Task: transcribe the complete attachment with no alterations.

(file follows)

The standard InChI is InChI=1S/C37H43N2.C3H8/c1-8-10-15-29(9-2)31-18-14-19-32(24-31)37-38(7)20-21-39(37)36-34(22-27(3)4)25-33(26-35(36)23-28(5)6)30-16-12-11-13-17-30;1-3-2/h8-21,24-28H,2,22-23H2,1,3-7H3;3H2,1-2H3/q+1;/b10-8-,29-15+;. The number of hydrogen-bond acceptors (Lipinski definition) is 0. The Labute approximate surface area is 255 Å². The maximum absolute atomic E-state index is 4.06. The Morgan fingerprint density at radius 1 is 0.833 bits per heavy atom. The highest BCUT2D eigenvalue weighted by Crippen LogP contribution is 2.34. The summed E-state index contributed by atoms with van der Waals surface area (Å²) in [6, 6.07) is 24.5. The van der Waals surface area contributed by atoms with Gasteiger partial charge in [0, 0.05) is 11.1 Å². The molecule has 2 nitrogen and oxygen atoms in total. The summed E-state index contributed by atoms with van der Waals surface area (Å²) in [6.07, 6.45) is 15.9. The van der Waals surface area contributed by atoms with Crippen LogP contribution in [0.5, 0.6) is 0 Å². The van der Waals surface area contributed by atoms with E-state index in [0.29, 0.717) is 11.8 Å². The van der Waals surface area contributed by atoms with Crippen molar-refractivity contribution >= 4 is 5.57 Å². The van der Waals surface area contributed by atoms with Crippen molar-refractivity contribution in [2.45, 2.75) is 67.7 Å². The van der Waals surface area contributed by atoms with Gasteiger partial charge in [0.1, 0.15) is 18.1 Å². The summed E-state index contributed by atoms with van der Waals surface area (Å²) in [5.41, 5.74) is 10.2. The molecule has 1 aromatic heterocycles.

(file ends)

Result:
The standard InChI is InChI=1S/C37H43N2.C3H8/c1-8-10-15-29(9-2)31-18-14-19-32(24-31)37-38(7)20-21-39(37)36-34(22-27(3)4)25-33(26-35(36)23-28(5)6)30-16-12-11-13-17-30;1-3-2/h8-21,24-28H,2,22-23H2,1,3-7H3;3H2,1-2H3/q+1;/b10-8-,29-15+;. The number of hydrogen-bond acceptors (Lipinski definition) is 0. The Labute approximate surface area is 255 Å². The maximum absolute atomic E-state index is 4.06. The Morgan fingerprint density at radius 1 is 0.833 bits per heavy atom. The highest BCUT2D eigenvalue weighted by Crippen LogP contribution is 2.34. The summed E-state index contributed by atoms with van der Waals surface area (Å²) in [6, 6.07) is 24.5. The van der Waals surface area contributed by atoms with Gasteiger partial charge in [0, 0.05) is 11.1 Å². The molecule has 2 nitrogen and oxygen atoms in total. The summed E-state index contributed by atoms with van der Waals surface area (Å²) in [6.07, 6.45) is 15.9. The van der Waals surface area contributed by atoms with Crippen LogP contribution in [0.5, 0.6) is 0 Å². The van der Waals surface area contributed by atoms with E-state index in [0.29, 0.717) is 11.8 Å². The van der Waals surface area contributed by atoms with Crippen molar-refractivity contribution >= 4 is 5.57 Å². The van der Waals surface area contributed by atoms with Crippen molar-refractivity contribution in [2.45, 2.75) is 67.7 Å². The van der Waals surface area contributed by atoms with Gasteiger partial charge in [0.1, 0.15) is 18.1 Å². The summed E-state index contributed by atoms with van der Waals surface area (Å²) in [5.41, 5.74) is 10.2. The molecule has 1 aromatic heterocycles.